Teens who have barely graduated to being an “adult” may be stunned at some of the things that can land them in jail. Even more surprising are how the laws can differ greatly with the age of those involved or where the crimes take place. For any questions regarding Utah law and how it applies to teens or “teen adults”, contact a defense attorney that handles both juvenile as well as adult cases.
As kids head back to school after the long winter break, parents should take the opportunity to talk to their teens about school truancy laws in Utah.
Mandatory school attendance
With the second half of the school year upon Utah families, minors may begin feeling more indifferent about their school attendance. Although most kids have a healthy fear of getting in trouble with their parents, they may not realize ditching school can result in legal penalties as well. According to Utah State Law, students between the ages of six and eighteen years old are expected to be enrolled and attending school until they graduate. Failure to enroll or attend school will end in trouble for the student and the parent.
Ditching school once or twice won’t get a kid in legal trouble, but if they start missing too many days without a valid excuse such as illness or school related activity, school administrators take more notice and may claim the minor is a habitual truant. Utah Code 53A-11-101 defines a habitual truant as “a school-age minor who:
a) Is at least 12 years old;
b) Is subject to the [Compulsory Education] requirements (…) and;
c) (i) is truant at least 10 times during one school year; or
(ii) Fails to cooperate with efforts on the part of school authorities to resolve the minor’s attendance problem as required ( . . . )”
Cited and punished
Once a student has at least five absences that are not excused, they along with their parents are issued a compulsory education violation and expected to meet with school administration to discuss attendance. Utah Code 53A-11-101.5 warns that if they fail to meet with the school or are truant an additional 5 days or more, the parents of students may face a class B misdemeanor for not ensuring their kids are in school and the student may be fined and taken to a truancy support center. For more information regarding truancy laws, it is recommended to speak to your child’s school administrators or an attorney.
Teens who engage in sexual relations with other teens may feel they are legal to do so as long as both parties consent, however sometimes their relations are considered unlawful sexual activity.
Too young for consent
Unlawful sexual activity among teens does not include instances or rape, sodomy or sexual abuse that carries severe penalties for the offender. Unlawful adolescent sexual activity are sexual relations where both parties give consent yet one or more parties are not at an age old enough for consent. According to the Salt Lake County Division of Youth Services, “teens and youth of a certain age range CANNOT consent to sexual activities. Even if a youth gave consent, they are not permitted by law to do so in certain circumstances – and anyone having sexual contact with them could face criminal charges. This rule still applies even if the contact was by a teen or youth with another teenager or youth.” So how young is too young for teens to engage in sexual activity and what are the punishments?
Unlawful sexual activity among teens is considered a felony if there is a major age difference between the consenting teens involved. According to Utah Code 76-5-401.3, teens face third degree felony charges if they are:
• 17 years old and engaging in unlawful sexual activity with another teen 12 or 13 years old, a four to five year age difference;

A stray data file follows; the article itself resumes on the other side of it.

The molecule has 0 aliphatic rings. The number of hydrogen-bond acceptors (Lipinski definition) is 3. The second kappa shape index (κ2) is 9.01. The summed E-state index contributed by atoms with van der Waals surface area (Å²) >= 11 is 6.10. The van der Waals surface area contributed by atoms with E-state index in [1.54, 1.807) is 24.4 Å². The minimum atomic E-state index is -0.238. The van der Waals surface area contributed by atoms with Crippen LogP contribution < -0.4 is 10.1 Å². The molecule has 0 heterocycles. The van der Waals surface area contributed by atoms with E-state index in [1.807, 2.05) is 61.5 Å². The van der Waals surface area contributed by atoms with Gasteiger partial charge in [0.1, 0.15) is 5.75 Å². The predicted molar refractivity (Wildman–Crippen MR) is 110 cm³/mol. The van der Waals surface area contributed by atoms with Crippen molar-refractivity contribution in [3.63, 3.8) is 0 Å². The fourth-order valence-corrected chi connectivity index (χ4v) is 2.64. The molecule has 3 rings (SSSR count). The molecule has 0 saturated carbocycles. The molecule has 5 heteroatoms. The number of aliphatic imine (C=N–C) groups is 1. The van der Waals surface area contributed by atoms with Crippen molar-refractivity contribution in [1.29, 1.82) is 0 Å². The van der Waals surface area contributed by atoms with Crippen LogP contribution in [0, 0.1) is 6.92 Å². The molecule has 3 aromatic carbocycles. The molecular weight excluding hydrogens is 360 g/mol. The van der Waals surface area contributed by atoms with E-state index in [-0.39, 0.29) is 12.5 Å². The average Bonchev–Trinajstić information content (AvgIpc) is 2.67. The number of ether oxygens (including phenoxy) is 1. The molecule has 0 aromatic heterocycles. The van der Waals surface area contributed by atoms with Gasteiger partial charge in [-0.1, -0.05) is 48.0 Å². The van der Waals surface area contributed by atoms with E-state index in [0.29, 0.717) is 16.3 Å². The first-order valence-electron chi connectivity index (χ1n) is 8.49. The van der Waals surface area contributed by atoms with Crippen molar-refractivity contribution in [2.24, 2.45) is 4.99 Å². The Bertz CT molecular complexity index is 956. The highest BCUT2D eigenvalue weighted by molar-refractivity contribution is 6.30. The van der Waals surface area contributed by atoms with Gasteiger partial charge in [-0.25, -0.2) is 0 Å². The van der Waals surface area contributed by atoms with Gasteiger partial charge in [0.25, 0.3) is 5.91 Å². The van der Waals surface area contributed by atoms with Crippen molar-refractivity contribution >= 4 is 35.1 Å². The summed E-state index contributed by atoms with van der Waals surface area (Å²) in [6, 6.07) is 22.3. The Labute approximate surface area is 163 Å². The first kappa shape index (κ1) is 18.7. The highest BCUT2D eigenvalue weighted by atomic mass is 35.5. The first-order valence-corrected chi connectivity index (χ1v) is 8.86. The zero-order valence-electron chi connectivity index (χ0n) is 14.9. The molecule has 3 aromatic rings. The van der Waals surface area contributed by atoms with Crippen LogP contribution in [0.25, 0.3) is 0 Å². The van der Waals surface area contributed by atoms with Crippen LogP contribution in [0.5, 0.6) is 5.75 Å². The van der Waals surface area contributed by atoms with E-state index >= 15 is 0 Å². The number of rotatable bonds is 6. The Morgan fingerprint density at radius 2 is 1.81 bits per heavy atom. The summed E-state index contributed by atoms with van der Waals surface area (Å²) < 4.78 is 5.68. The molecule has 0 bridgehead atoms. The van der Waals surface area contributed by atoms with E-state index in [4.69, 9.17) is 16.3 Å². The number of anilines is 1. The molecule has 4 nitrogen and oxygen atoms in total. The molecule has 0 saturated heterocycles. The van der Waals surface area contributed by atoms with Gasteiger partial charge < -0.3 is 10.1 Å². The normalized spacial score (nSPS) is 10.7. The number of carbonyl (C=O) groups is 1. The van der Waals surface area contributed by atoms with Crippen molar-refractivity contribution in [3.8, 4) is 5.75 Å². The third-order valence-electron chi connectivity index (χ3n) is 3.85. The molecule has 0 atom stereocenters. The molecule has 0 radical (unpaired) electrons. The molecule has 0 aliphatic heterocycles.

• 16 years old and engaging in unlawful sexual activity with a teen who is 12 years old, a four year age difference.
Close in age, still against the law
The closer in age the teens who are involved, the less severe the punishments. This law varies slightly if the younger of the teens is a 12 or 13 year old who has barely reached adolescence. Statute 76-5-401.3 states, teens face class A misdemeanor charges if they are:
• 16 years old engaging in unlawful sexual activity with a teen who is 13 years old, a three year age difference; or
• 14 to 15 and engaging in unlawful sexual activity with a 12 year old, a two to three year age difference.
Teens may be charged with class B misdemeanor if they are:
• 17 and engaging in unlawful sexual activity with another teen who is 14 years old, a three year age difference;
• 15 years old and engaging in unlawful sexual activity with a teen 13 years old, a two year age difference.
Even teens who are really close in age or the same age face charges for having sexual relations. The punishment is a class C misdemeanor if the teen is:
• 14 years old and engaging in sexual activity with a teen who is 12 to 13 years old, a one to two year age difference ; and also
• 12 or 13 and engaging in sexual activity with another teen who is 12 or 13, the same exact age.
The laws regarding sexual activity among teens changes once the younger party involved reaches the age of 16 or 17 years of age. 16 and 17 year old do not face charges for sexual relations with other teens their same age. If the other party is an adult, it may still be legal depending on the age difference. Utah Code 76-5-401.2 explains that “a person commits unlawful sexual conduct with a [16 or 17 year old] if [the person] is:
• seven or more years older but less than 10 years older than the minor (…) and the person knew or reasonably should have known the age of the minor;
• 10 or more years older than the minor (…); or
• Holds a relationship of special trust as an adult teacher, employee, or volunteer (…)”.
This statute goes on to note sexual conduct includes any sexual act, inappropriate touching, or indecent liberties with the minor. Charges for the adult involved range from a class A misdemeanor to a third degree felony.
Not just old fashioned thinking
Teens who wish to engage in sexual activity should be warned that refraining from such is not just old fashioned thinking, it is the law. Those who face charges for unlawful sexual conduct should consult with a juvenile defense attorney.